This double bind was already apparent this weekend, in advance of McHugh’s reporting, when New York representative Alexandria Ocasio-Cortez confirmed once again that she would vote for Biden despite their sharp political differences. Ocasio-Cortez, who is progressive on many issues, has a long history of righteous fury at the ubiquity and impact of sexual harassment and assault. Back in 2018, she said that assault is “one of the most serious allegations anyone who cares to be a public servant can be accused of. Sexual assault is about the abuse of power. It is always women who are marginalized. It is the interns. It is the immigrants. It is the trans. They are always most at risk, because society listens to them the least.”

Ocasio-Cortez was also among the first politicians to suggest that Reade’s claims were “legitimate to talk about” and deserved further investigation, for which Reade thanked her on Twitter. But since Ocasio-Cortez has indicated that she intends to vote for Biden, Reade has told the conservative website the Daily Caller how disappointed she is that AOC has chosen to “toe the line,” and on Sunday she tweeted, “Those who remain silent are complicit to rape” and tagged Stacey Abrams, Kamala Harris, Tulsi Gabbard, Elizabeth Warren, Amy Klobuchar, Michelle Obama, Barack Obama, and Ocasio-Cortez; it was retweeted 6,000 times. 
One of the grim ironies here is that it’s some of these people who have worked most fiercely to keep Biden from becoming the nominee. But now that he is the presumptive choice, he may in fact be the only presidential bulwark against Donald Trump, who is both murderous and incompetent and whose reelection would lead to further cataclysmic collapse of our environment, health-care system, courts, and democracy, with fatal results that will redound more negatively to women than to men and most negatively of all to women with the fewest resources. In the fight to prevent this, Biden and his campaign will be calling on women — especially the women who have challenged him in the past, including on feminist grounds — to help him build support by rallying other women around him. That rallying will now have to entail somehow papering over the disgust and dismay provoked by multiple allegations of inappropriate touching and alleged assault made against yet another would-be president.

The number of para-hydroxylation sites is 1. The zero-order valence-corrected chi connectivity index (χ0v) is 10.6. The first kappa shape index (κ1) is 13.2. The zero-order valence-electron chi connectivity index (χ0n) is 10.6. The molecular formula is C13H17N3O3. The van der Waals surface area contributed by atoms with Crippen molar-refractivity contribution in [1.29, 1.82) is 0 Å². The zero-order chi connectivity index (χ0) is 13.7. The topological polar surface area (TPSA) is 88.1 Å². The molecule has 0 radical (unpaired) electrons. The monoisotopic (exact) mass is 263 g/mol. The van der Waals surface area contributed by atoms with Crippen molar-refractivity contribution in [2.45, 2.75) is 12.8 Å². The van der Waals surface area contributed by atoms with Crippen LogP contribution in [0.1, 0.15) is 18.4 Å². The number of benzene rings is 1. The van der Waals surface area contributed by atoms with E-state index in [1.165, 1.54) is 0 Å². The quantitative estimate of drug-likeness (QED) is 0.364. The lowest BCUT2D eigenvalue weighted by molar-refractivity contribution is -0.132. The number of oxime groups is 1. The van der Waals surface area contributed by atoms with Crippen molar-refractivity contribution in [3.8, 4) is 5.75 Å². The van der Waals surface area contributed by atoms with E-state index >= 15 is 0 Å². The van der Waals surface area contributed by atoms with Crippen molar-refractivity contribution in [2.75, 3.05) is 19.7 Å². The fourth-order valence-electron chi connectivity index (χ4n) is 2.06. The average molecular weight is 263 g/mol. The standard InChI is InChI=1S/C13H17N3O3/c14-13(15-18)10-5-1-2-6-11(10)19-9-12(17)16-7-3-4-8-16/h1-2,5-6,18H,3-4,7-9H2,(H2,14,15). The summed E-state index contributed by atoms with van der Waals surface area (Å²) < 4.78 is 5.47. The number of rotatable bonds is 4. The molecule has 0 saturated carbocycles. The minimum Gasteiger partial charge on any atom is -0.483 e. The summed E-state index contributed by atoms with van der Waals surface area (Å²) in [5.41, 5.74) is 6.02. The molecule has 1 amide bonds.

What a grievous mess. Biden’s critics on the left should be hoping for the selection of a powerful progressive to run alongside him, and perhaps succeed him, whenever that might be. But any politician who might fulfill those requirements — whether your fantasies run toward Warren or Abrams or Barbara Lee or Ayanna Pressley (AOC is too young) — will also, tautologically, be a politician who has taken an aggressive stand against sexual harassment and assault. So on the one hand, these are women who left-leaning feminists should hope Biden picks. They are women who themselves might for extremely good ideological reasons want to lead the country and see Biden’s vice-presidency as an opportunity to make his administration, and thus the country, better. Some, especially Abrams, have been very vocal about their desire for this job, which is itself a radical approach to voicing ambition. 
Yet in putting themselves forward as subsidiaries to Biden, in accepting an invitation that he might extend, or even in voicing their support for his campaign, these women wind up imperiling themselves by getting tied to him and the mess of his historical shortcomings, often on exactly the issues that have driven them into politics. In fact, they are quite likely to have their own history of righteous advocacy held up against them, used to make them look like hypocrites for agreeing to be on a ticket with a man who has been credibly accused of behavior they have aggressively condemned, and as sops to a system that they are in fact working hard to change. (These kinds of turnarounds have been made by former male rivals all the time, and, in fact, Bernie Sanders has come in for some criticism for having endorsed Biden after Reade’s allegations were made public; but we have a higher tolerance for inconvenient hypocrisy when it comes from male politicians, likely because we have centuries of experience with it and, in this case, because the contested ground — the unequal distribution of power along gendered lines — isn’t at the very heart of the matter.)